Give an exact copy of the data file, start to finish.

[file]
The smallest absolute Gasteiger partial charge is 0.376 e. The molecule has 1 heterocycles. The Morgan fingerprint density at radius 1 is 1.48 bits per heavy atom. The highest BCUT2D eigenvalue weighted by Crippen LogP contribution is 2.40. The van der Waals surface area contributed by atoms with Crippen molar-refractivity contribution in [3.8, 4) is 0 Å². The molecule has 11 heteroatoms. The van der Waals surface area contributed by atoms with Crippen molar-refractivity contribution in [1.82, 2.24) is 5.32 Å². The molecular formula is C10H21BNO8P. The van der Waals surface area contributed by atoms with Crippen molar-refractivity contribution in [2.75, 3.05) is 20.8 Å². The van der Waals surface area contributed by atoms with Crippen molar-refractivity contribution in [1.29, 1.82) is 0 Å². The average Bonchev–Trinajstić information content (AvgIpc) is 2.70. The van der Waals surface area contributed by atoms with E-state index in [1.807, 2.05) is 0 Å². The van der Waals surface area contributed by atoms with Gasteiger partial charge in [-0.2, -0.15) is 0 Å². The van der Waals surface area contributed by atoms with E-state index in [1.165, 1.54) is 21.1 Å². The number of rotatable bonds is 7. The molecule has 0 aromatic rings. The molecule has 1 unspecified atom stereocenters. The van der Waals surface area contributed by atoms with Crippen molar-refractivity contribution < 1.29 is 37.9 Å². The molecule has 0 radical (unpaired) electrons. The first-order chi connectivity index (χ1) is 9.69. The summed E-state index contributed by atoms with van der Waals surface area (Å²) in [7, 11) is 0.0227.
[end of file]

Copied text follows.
The smallest absolute Gasteiger partial charge is 0.376 e. The molecule has 1 heterocycles. The Morgan fingerprint density at radius 1 is 1.48 bits per heavy atom. The highest BCUT2D eigenvalue weighted by Crippen LogP contribution is 2.40. The van der Waals surface area contributed by atoms with Crippen molar-refractivity contribution in [3.8, 4) is 0 Å². The molecule has 11 heteroatoms. The van der Waals surface area contributed by atoms with Crippen molar-refractivity contribution in [1.82, 2.24) is 5.32 Å². The molecular formula is C10H21BNO8P. The van der Waals surface area contributed by atoms with Crippen molar-refractivity contribution in [2.75, 3.05) is 20.8 Å². The van der Waals surface area contributed by atoms with Crippen molar-refractivity contribution in [1.29, 1.82) is 0 Å². The average Bonchev–Trinajstić information content (AvgIpc) is 2.70. The van der Waals surface area contributed by atoms with E-state index in [1.807, 2.05) is 0 Å². The van der Waals surface area contributed by atoms with Gasteiger partial charge in [-0.2, -0.15) is 0 Å². The van der Waals surface area contributed by atoms with E-state index in [1.165, 1.54) is 21.1 Å². The number of rotatable bonds is 7. The molecule has 0 aromatic rings. The molecule has 1 unspecified atom stereocenters. The van der Waals surface area contributed by atoms with Crippen molar-refractivity contribution < 1.29 is 37.9 Å². The molecule has 0 radical (unpaired) electrons. The first-order chi connectivity index (χ1) is 9.69. The summed E-state index contributed by atoms with van der Waals surface area (Å²) in [7, 11) is 0.0227.